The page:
We’ve traveled by foot, car, plane.. but canoe? Nope. Never! And this week would be our first! Ryan and I were invited along on a 3 day-2 night canoe trip down the Colorado River and we jumped at the chance. We dropped in at the boat launch in Loma, CO and finished in Westwater, UT. With temperatures during the day being around or slightly above 100 degrees and the night cooling off to the mid-70s, we were in for a fantastic summer trip.
Note: we have GoPro and Drone video footage of our trip! Take a look here..
We arrived at the Loma boat launch around 10am and loaded up the canoes with all of our gear (coolers, gallons and gallons of water, tents, chairs, food, etc.). After dropping a car off at our end point in Utah, we were ready to go! We dropped in around noon and headed towards the canyons looming in the distance.
We made our way down the river for ~45 minutes before making our first stop, a quick hike up Rattlesnake Canyon. We changed out our sandals for hiking boots, grabbed some frozen water bottles, and up we went! Had the weather been cooperating with us, you can hike all the way up the canyon (approx. 5 miles round trip) and eventually pay a visit to some beautiful arches in the area (Fun Fact: these arches are on BLM land, and are the second most congregated arches in the US after Moab). However, the heat was sweltering and we soon found ourselves with no water left. We hid in the shade of a small aspen grove, admiring the steep cliffs surrounding us before heading back to the canoes.
Once back to the canoes, we all quickly jumped into the water to cool off. Feeling refreshed, we went back onto the river for another ~2 hours before reaching our campsite for the night. This stretch of river was mostly calm with a few sections of quick water to keep things interesting for us. Right before we arrived at our campsite, Cottonwoods 3, we pulled up next to two huge cows that were grazing beside the river.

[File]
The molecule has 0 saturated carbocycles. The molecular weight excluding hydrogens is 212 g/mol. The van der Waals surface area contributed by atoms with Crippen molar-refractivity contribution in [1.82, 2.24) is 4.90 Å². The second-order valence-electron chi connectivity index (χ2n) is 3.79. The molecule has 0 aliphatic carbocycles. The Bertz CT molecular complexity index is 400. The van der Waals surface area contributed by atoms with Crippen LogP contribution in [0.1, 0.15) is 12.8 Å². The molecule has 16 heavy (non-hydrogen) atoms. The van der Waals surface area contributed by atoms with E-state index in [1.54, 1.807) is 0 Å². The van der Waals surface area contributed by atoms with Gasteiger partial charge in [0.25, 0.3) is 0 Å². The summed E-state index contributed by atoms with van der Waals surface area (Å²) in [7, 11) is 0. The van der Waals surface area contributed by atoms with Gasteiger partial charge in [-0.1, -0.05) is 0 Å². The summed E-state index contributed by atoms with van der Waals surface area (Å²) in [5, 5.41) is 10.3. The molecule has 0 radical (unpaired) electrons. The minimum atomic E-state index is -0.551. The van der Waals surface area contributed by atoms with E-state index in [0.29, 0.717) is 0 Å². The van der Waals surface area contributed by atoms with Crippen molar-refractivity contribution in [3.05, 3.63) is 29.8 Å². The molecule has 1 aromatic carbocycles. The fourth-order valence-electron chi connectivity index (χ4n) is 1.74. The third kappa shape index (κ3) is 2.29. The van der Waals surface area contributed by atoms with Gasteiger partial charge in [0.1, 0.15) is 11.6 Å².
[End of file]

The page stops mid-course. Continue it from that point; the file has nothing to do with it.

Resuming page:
The evening was spent hauling all of our gear from the canoes back into the shade from the giant cottonwood trees that surrounded our camp. Once we had our tents, kitchen, and camp all set up… it was time for fun! Time was spent watching a momma turkey and her babies parade around camp, napping in the hammock, wading in the river, fishing, skipping rocks… the list goes on! We finally resorted to sitting down on the shore by our canoes to relax and watch the sun set, offering us some relief from the heat. Soon it was time for dinner; fajitas with chips & salsa.. yum!
The fun and games was shortlived- however- as the mosquitos soon came to join us. Poor Ryan and I got annhiliated by them (close to 100 bites each) and we were soon forced into the safety of our tents. Finally able to let our guard down, we layed on top of our sleeping bags and stargazed until we drifted off to sleep..
Sleeping without the rain fly on your tent is such a treat (as Colorado almost always has some form of incliment weather in store you you), and we were able to wake up.. look over.. and watch as the sun burned the surrounding cliffs with the red glow of first light.
Soon the rest of our group emerged from their tents and we enjoyed a hearty traditional breakfast of pancakes, bacon, fried eggs, etc. as well as the final moments of the cool morning before the sun would beat down on us. After eating, we packed up camp, loaded the canoes, and were back on the river by 10am. The float down to our next campsite, Black Rocks 5, would take us ~2.5 hours.